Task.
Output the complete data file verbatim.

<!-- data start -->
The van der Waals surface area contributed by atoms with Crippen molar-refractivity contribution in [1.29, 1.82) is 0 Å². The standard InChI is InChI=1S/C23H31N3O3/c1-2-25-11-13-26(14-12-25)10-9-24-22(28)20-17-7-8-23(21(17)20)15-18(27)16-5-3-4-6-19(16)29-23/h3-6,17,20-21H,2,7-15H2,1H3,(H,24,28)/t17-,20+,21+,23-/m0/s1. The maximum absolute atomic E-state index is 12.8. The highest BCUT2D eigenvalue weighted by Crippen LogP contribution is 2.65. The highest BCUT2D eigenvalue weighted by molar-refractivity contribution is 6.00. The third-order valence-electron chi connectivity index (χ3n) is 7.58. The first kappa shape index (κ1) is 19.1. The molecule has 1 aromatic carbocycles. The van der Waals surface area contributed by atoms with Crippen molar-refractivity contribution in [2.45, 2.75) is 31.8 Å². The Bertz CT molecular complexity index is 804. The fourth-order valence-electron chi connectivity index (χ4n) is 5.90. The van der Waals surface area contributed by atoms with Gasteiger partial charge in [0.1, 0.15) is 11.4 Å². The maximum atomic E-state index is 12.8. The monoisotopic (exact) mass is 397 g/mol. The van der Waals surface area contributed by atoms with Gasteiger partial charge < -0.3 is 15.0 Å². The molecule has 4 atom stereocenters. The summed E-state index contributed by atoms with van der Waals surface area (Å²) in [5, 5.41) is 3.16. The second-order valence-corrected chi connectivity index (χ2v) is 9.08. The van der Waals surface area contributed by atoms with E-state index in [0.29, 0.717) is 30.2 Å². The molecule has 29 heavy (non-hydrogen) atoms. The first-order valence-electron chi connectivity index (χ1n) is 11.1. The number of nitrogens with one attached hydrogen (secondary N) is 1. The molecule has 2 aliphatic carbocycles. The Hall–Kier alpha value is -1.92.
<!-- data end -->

The van der Waals surface area contributed by atoms with Crippen molar-refractivity contribution in [1.29, 1.82) is 0 Å². The standard InChI is InChI=1S/C23H31N3O3/c1-2-25-11-13-26(14-12-25)10-9-24-22(28)20-17-7-8-23(21(17)20)15-18(27)16-5-3-4-6-19(16)29-23/h3-6,17,20-21H,2,7-15H2,1H3,(H,24,28)/t17-,20+,21+,23-/m0/s1. The maximum absolute atomic E-state index is 12.8. The highest BCUT2D eigenvalue weighted by Crippen LogP contribution is 2.65. The highest BCUT2D eigenvalue weighted by molar-refractivity contribution is 6.00. The third-order valence-electron chi connectivity index (χ3n) is 7.58. The first kappa shape index (κ1) is 19.1. The molecule has 1 aromatic carbocycles. The van der Waals surface area contributed by atoms with Crippen molar-refractivity contribution in [2.45, 2.75) is 31.8 Å². The Bertz CT molecular complexity index is 804. The fourth-order valence-electron chi connectivity index (χ4n) is 5.90. The van der Waals surface area contributed by atoms with Gasteiger partial charge in [0.1, 0.15) is 11.4 Å². The maximum atomic E-state index is 12.8. The monoisotopic (exact) mass is 397 g/mol. The van der Waals surface area contributed by atoms with Gasteiger partial charge < -0.3 is 15.0 Å². The molecule has 4 atom stereocenters. The summed E-state index contributed by atoms with van der Waals surface area (Å²) in [5, 5.41) is 3.16. The second-order valence-corrected chi connectivity index (χ2v) is 9.08. The van der Waals surface area contributed by atoms with E-state index in [0.29, 0.717) is 30.2 Å². The molecule has 29 heavy (non-hydrogen) atoms. The first-order valence-electron chi connectivity index (χ1n) is 11.1. The number of nitrogens with one attached hydrogen (secondary N) is 1. The molecule has 2 aliphatic carbocycles. The Hall–Kier alpha value is -1.92.